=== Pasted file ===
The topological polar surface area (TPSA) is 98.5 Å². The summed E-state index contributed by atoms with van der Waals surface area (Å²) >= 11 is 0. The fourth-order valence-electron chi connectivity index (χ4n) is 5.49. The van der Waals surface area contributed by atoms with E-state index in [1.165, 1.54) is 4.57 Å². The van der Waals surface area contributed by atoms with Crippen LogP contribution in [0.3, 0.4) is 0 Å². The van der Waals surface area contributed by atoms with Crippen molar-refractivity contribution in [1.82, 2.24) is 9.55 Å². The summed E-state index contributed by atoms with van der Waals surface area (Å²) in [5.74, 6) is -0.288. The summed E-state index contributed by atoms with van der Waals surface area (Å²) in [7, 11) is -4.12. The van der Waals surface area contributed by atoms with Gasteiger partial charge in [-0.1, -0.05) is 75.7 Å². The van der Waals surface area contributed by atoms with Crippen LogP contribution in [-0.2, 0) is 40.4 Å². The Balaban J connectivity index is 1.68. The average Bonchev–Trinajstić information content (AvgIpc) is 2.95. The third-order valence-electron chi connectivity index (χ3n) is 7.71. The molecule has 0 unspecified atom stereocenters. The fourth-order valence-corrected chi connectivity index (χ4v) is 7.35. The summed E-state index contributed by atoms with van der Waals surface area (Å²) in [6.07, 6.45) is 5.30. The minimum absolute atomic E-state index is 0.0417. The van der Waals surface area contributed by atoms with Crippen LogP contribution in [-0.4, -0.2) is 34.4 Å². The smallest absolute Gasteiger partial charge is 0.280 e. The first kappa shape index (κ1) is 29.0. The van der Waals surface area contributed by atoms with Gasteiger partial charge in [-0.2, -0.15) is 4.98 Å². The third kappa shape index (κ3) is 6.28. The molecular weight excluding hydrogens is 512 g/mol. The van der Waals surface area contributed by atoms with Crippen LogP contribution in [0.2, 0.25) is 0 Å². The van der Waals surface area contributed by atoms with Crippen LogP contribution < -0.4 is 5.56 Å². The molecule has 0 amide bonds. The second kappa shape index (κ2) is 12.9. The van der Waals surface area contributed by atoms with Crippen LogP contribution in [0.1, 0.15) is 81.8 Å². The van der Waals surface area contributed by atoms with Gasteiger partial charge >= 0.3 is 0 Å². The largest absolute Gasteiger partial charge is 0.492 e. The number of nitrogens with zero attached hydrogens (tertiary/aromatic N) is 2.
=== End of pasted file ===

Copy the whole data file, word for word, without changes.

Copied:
The topological polar surface area (TPSA) is 98.5 Å². The summed E-state index contributed by atoms with van der Waals surface area (Å²) >= 11 is 0. The fourth-order valence-electron chi connectivity index (χ4n) is 5.49. The van der Waals surface area contributed by atoms with E-state index in [1.165, 1.54) is 4.57 Å². The van der Waals surface area contributed by atoms with Crippen LogP contribution in [0.3, 0.4) is 0 Å². The van der Waals surface area contributed by atoms with Crippen molar-refractivity contribution in [1.82, 2.24) is 9.55 Å². The summed E-state index contributed by atoms with van der Waals surface area (Å²) in [5.74, 6) is -0.288. The summed E-state index contributed by atoms with van der Waals surface area (Å²) in [7, 11) is -4.12. The van der Waals surface area contributed by atoms with Gasteiger partial charge in [-0.1, -0.05) is 75.7 Å². The van der Waals surface area contributed by atoms with Crippen LogP contribution in [-0.2, 0) is 40.4 Å². The Balaban J connectivity index is 1.68. The average Bonchev–Trinajstić information content (AvgIpc) is 2.95. The third-order valence-electron chi connectivity index (χ3n) is 7.71. The molecule has 0 unspecified atom stereocenters. The fourth-order valence-corrected chi connectivity index (χ4v) is 7.35. The summed E-state index contributed by atoms with van der Waals surface area (Å²) in [6.07, 6.45) is 5.30. The minimum absolute atomic E-state index is 0.0417. The van der Waals surface area contributed by atoms with Crippen LogP contribution in [-0.4, -0.2) is 34.4 Å². The smallest absolute Gasteiger partial charge is 0.280 e. The first kappa shape index (κ1) is 29.0. The van der Waals surface area contributed by atoms with Gasteiger partial charge in [-0.2, -0.15) is 4.98 Å². The third kappa shape index (κ3) is 6.28. The molecular weight excluding hydrogens is 512 g/mol. The van der Waals surface area contributed by atoms with Crippen LogP contribution in [0.2, 0.25) is 0 Å². The van der Waals surface area contributed by atoms with Crippen LogP contribution < -0.4 is 5.56 Å². The molecule has 0 amide bonds. The second kappa shape index (κ2) is 12.9. The van der Waals surface area contributed by atoms with Crippen LogP contribution in [0.1, 0.15) is 81.8 Å². The van der Waals surface area contributed by atoms with Gasteiger partial charge >= 0.3 is 0 Å². The largest absolute Gasteiger partial charge is 0.492 e. The number of nitrogens with zero attached hydrogens (tertiary/aromatic N) is 2.